This documentary follows two young people with significant disabilities — Miles Roelants and Shelly West (real name Michelle Belesarius) — as they move into a flat together and face considerable challenges. Shelly is blind with rheumatoid arthritis, and Miles has spina bifida. The film provoked public debate at the time of screening about disabled peoples' right to live ‘normal’ lives. This was the first of several documentaries about Belesarius including the high-rating Shelly Has A Baby and Mum, Dad and Michela. She died in 2010.
Written by Fiona Samuel (Marching Girls, Bliss, Home Movie) and produced by Ginette McDonald for television’s Montana Sunday Theatre, Face Value is a trilogy of monologues delivered by three separate women. While each woman’s story and background are vastly different, they are all united by their shared quest to find happiness amidst personal trauma. In A Real Dog, Carol Smith’s performance is spot-on as Lynette, a conflicted new-age hippie who struggles to recreate harmony when a new flatmate (and her estranged boyfriend) moves in.
Designed to inspire school leavers to find their career, Pathways sees a selection of young New Zealanders talk about their job paths. The pilot episode of this 1994 Careers NZ resource is bookended with a 'mini-drama' about young people flatting together, which includes some familiar faces. Karl Urban plays lazy surfer Wayne, while Robbie Magasiva is the sales assistant whose plans of climbing the career ladder go awry. Marcus Lush plays a DJ who links a series of interviews with people either working or training. Later Lush interviews experts on youth employment prospects.
Created by David Brechin-Smith (The Insiders Guide to Happiness), TV drama The Hothouse explores good times, bad decisions, and the line between right and wrong. This first episode introduces the show's flatmates — three cops, a lawyer, and the new arrival: Levi (Qantas Award nominee Kip Chapman), a cocky drug dealer for whom rules are to be broken. Levi leads Daniel (Ryan O'Kane) to a strip club, and Daniel wonders if he can live with a girlfriend whose work involves helping the criminals he has to deal with in his job. Nathan Price won a Qantas TV award for his direction on the series.
This sex in the capital city series centres around 30-something Melissa (Luanne Gordon), who has shed a corporate legal career to set up a male strip revue. The Gibson Group-produced show married the fretful modern woman protagonist of Ally McBeal with the hen's night appeal of Ladies Night; it screened for two series on TV3. In this episode from the first series Melissa enjoys her towel-clad new flatmate Adam (Robbie Magasiva), while her copper boyfriend Shane (Stephen Lovatt) doesn't. And Mel's teenage daughter contemplates 'the first time'.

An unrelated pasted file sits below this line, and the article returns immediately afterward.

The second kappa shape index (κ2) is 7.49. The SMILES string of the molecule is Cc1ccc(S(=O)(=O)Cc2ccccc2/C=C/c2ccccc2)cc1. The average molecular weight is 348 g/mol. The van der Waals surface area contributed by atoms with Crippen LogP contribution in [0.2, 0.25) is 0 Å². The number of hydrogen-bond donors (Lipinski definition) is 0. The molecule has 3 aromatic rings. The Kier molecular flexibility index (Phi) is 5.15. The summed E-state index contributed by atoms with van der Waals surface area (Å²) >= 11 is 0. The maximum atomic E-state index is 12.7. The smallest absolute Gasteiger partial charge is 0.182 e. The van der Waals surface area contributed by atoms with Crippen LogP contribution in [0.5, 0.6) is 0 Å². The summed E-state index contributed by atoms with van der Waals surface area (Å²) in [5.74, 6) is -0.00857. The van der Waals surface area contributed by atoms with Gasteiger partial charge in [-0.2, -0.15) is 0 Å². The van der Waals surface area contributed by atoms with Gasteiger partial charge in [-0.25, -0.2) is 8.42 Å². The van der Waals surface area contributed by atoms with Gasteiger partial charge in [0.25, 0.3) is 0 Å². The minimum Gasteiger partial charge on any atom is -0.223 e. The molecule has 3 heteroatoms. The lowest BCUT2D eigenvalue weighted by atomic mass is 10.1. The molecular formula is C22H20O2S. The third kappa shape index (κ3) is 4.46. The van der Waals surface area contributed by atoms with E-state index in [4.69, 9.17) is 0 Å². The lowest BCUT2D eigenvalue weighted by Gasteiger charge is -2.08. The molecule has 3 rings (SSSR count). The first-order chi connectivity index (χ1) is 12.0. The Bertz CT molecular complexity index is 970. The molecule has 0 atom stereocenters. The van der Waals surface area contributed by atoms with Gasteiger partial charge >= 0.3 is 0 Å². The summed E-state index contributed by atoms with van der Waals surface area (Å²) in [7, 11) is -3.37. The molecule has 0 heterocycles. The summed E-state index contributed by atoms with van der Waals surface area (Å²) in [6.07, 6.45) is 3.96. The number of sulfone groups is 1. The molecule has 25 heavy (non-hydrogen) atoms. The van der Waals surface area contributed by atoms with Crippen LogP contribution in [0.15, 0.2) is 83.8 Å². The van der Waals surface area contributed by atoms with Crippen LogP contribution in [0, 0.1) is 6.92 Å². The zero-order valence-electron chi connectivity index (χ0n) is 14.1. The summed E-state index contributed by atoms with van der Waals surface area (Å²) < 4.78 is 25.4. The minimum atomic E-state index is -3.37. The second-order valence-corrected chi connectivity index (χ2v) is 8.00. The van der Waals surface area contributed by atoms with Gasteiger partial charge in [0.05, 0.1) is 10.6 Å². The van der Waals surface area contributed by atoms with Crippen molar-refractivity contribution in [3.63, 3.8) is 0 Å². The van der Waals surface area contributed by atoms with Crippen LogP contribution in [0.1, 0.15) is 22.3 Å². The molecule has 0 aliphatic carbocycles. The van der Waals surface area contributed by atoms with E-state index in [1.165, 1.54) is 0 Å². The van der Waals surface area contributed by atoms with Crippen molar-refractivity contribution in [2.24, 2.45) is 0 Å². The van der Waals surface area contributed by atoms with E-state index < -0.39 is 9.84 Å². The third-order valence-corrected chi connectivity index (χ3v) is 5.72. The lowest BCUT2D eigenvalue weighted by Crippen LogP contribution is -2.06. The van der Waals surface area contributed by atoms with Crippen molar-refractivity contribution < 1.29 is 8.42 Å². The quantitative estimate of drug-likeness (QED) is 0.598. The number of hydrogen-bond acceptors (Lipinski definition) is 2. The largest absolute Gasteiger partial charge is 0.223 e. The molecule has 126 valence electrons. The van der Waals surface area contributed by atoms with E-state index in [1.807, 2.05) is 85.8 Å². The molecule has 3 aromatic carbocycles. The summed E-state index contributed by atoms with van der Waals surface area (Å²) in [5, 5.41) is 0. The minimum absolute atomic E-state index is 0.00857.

In this final episode of the 90s ‘docu-soap’, reality bites for the household of young Aucklanders. Vanessa demands to talk to cameraman/boyfriend/flattie Craig off-camera, and Craig's refusal to do so fails to help things. Geoffrey can’t remember vomiting in the bathroom; there’s frisbee in Cornwall Park and moments of romance; Christian gets a letter from his on/off Finnish girlfriend, and flunks chemistry at uni. But no flat lasts forever and Natasha packs up (taking her freeloading boyfriend with her), before the rest of the flatties go their separate ways.
These excerpts from arts show The Living Room mark an early screen appearance for "jungle folk comedy duo" Flight of the Conchords. Starting in Wellington and building to performances at the 2002 Edinburgh Festival Fringe, the item sees longtime colleague Taika Waititi playing the duo's wisetalking manager, pre Rhys Darby. After meeting Jonah Lomu at the airport, dreams of fame face cramped digs and the intense competition of Edinburgh. The duo handle things with their droll resolve. The following year the Conchords were nominated for a Perrier Award, en route to stardom.
Pioneering reality TV show Flatmates trained its cameras on the home life of a bunch of young Gen X/Gen Y Kiwis. In this second episode the flatmates clean up after a party gone wild — the landlord ain't happy — and discuss flat finances, chore rosters, gender politics, and Anzac Day. Christian mourns his first love, a Finnish exchange student. Meanwhile Vanessa's pronouncements on apt lecture-wear reveal why she became a minor celebrity (she later co-hosted youth show The Drum). And cameraman/flattie Craig finds the courage to reveal a complicating crush.
“After the trouble at Miss Howick I realised that life with Vanessa was going to be a roller coaster.” These immortal lines from flatmate and cameraman Chris Wright open the fourth episode of the 1997 ‘docu-soap’. Sexual strife is in the house: Craig is having doubts about whether his relationship with Vanessa is monogamous; Christian gets a rejection letter from Finland; Natasha appears to have a tiff with Nick; and too much drinking at Ceilla’s 21st results in conflict. Elsewhere, the flatties face up to vomit, cleaning, freeloading boyfriends and a game of hacky sack.
The third feature from writer/director Harry Sinclair (The Price of Milk, Topless Women ...) is a fleet footed anti-romance about sex and infidelity. Love is a game for Ben (Dean O’Gorman), who cheats on girlfriend Emily with ease — until he falls head over heels with unpredictable vixen Chlo (Kate Elliott). When Emily confesses that she too has cheated, Ben self-righteously dumps her and runs to Chlo. But Chlo has a rule: she won’t date available men. To win her love, Ben must be unavailable. This excerpt features much bed hopping and 20-something mat-ters.